Swede Savage's wife was watching, and she was five months pregnant with Angela at the time she watched her husband crash and ended up with injuries that would lead to his death.

The brutality of the 1973 Indy 500 stretched out until the middle of the Summer of '73 as Savage passed away on July 2, 1973, offering no answers about what motivates race fans to move past the tragedies and continue to love this sport- in our souls- as we do.

Why do we risk anything?

That question remains one of many three in our race against time to figure out. Woerner's book is an epic tale of highs and lows, tear-jerking memories, and brilliant, inspiring stories about Swede Savage with a unique and relevant account of the survival of his loved ones that continues to unfold today in the most compelling ways.

And for some, like Swede's daughter who was left behind, the traumas now have a new purpose- because with the help of the medical tests Woerner uncovered- understanding her trauma can help other people understand their trauma.

This part of the story appears almost as crucial to Woerner as embracing Swede himself. Woerner is chasing that silver lining, and in the process, he is ensuring Savage's legacy lives on.

And little would Swede Savage have guessed that his story starting as a Race Car driver would result in helping rescue people from dying in their trauma.

Savage's story is still those pins and needles, even 50 years after his death. Check out the website for the book, read about Savage and his life, and about the life of Angela and why she had so much trauma as a result of her Dad's tragic crash:

Website for Savage Angel


This story takes the most unexpected turn that anyone can imagine. Check this out:


Here is what a reader wrote:

“A captivating account of a savage angel…Swede Savage’s shortened journey through racing’s most dangerous times. Haunting and beautiful memories take the reader along to explore the consequences of living on the edge and how it affects those left behind. Swede was one of a kind..a hero, a warrior, a friend. The tragic event of 1973 was the beginning of a courageous story with a happy ending. God bless you, Angela," Ken Speck wrote in reaction to Woerner's book.

"Here is a slide from the library presentation that Angela and I will make next week here in Carmel. This is a graphic depicting the ten adverse childhood experiences that appear on the ACEs survey and the mental and physical health outcomes in later life based on a high ACEs score. This is a revolutionary study that was done in 1996 by Kaiser Permanente Health Care, headed up by Dr. Vincent Felliti, based in San Diego," Woerner told me about his upcoming May event.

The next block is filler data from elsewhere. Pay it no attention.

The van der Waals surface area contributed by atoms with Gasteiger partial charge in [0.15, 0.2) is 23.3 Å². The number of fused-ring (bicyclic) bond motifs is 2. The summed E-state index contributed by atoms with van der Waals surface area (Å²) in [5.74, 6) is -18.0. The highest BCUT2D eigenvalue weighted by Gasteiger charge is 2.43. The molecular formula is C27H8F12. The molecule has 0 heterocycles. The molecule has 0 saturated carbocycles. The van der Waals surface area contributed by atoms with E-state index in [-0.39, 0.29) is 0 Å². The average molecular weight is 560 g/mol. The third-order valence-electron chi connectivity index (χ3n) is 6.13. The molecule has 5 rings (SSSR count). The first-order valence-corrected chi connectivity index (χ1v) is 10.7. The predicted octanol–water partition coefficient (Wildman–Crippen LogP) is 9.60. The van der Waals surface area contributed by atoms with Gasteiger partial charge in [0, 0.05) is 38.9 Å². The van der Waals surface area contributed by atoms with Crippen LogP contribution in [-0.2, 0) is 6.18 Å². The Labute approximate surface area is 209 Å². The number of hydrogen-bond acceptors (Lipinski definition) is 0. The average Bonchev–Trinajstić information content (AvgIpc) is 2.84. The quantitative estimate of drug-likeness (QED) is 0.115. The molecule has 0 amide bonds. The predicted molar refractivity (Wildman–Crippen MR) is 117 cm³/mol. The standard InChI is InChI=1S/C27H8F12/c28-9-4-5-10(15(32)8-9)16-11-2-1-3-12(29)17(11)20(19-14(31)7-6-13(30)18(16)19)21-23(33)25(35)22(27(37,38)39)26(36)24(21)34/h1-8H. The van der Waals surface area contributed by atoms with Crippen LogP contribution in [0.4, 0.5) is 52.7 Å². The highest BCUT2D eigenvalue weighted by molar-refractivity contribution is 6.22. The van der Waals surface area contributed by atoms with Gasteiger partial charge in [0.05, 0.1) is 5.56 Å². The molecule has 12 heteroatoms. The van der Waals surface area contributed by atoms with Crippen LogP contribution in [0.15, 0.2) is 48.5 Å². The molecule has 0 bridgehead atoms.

Here is the study

The race for these two is now to help others who have experienced trauma and who- as a result- have a higher risk of committing suicide or harming themselves:

People have spent five decades looking for the answers to the question of why people seek risks in racing and motorsports. Why do fans watch? It might be because we are all looking for the edge in our way.

We are all looking for answers. We love to see victory.

Searching for that risky edge and trying to find ways to be victorious over those risks- in life- is what took this raceway in Indianapolis from this in 1945:

To this in 2022:

(Photo by Kari Donovan: Morning of the 2022 Indy 500, Pit Row)

It is like Hunter S. Thompson said: "the problem with the edge is that only the people who have gone over it know where it is."

And Swede Savage tested those limits and sought out those risks. So 1973 was a year of learning about risks and rewards.

The 1973 500 was only a few years after July 20, 1969, when millions of people gathered around their televisions to watch two U.S. astronauts do something no one had ever done before- land on the moon. The Sears Tower in Chicago is finished as the world's tallest building. The first space station was launched, Watergate was first televised, Led Zeppelin broke the Beatles record of gathering 57,000 fans, and 350,000 people gathered on the second day of the Indy 500 to watch a race that ravaged the hearts and minds of fans.